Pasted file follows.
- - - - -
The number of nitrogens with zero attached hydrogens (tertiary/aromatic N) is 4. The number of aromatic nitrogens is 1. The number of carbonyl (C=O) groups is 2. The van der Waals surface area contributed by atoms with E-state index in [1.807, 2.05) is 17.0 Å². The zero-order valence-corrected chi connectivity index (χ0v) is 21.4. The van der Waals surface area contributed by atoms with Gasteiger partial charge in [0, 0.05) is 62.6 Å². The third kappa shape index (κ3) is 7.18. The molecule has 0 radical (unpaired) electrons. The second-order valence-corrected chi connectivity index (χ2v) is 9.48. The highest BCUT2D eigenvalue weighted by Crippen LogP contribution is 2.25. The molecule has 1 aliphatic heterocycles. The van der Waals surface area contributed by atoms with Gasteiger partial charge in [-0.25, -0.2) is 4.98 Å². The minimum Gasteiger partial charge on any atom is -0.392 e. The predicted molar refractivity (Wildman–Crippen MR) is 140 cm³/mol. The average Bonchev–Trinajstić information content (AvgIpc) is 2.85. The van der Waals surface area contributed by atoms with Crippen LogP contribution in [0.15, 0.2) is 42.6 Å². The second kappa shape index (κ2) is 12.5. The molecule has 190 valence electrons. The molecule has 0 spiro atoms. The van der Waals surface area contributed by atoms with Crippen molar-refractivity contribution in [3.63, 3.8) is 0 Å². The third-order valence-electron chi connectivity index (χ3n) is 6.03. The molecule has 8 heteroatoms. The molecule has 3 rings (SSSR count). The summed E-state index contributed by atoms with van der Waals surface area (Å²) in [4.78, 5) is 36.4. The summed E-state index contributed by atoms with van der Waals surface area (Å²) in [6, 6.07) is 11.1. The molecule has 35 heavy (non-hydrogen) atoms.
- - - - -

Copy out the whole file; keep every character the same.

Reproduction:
The number of nitrogens with zero attached hydrogens (tertiary/aromatic N) is 4. The number of aromatic nitrogens is 1. The number of carbonyl (C=O) groups is 2. The van der Waals surface area contributed by atoms with E-state index in [1.807, 2.05) is 17.0 Å². The zero-order valence-corrected chi connectivity index (χ0v) is 21.4. The van der Waals surface area contributed by atoms with Gasteiger partial charge in [0, 0.05) is 62.6 Å². The third kappa shape index (κ3) is 7.18. The molecule has 0 radical (unpaired) electrons. The second-order valence-corrected chi connectivity index (χ2v) is 9.48. The highest BCUT2D eigenvalue weighted by Crippen LogP contribution is 2.25. The molecule has 1 aliphatic heterocycles. The van der Waals surface area contributed by atoms with Gasteiger partial charge in [-0.25, -0.2) is 4.98 Å². The minimum Gasteiger partial charge on any atom is -0.392 e. The predicted molar refractivity (Wildman–Crippen MR) is 140 cm³/mol. The average Bonchev–Trinajstić information content (AvgIpc) is 2.85. The van der Waals surface area contributed by atoms with Crippen LogP contribution in [0.15, 0.2) is 42.6 Å². The second kappa shape index (κ2) is 12.5. The molecule has 190 valence electrons. The molecule has 0 spiro atoms. The van der Waals surface area contributed by atoms with Crippen molar-refractivity contribution in [3.63, 3.8) is 0 Å². The third-order valence-electron chi connectivity index (χ3n) is 6.03. The molecule has 8 heteroatoms. The molecule has 3 rings (SSSR count). The summed E-state index contributed by atoms with van der Waals surface area (Å²) in [4.78, 5) is 36.4. The summed E-state index contributed by atoms with van der Waals surface area (Å²) in [6, 6.07) is 11.1. The molecule has 35 heavy (non-hydrogen) atoms.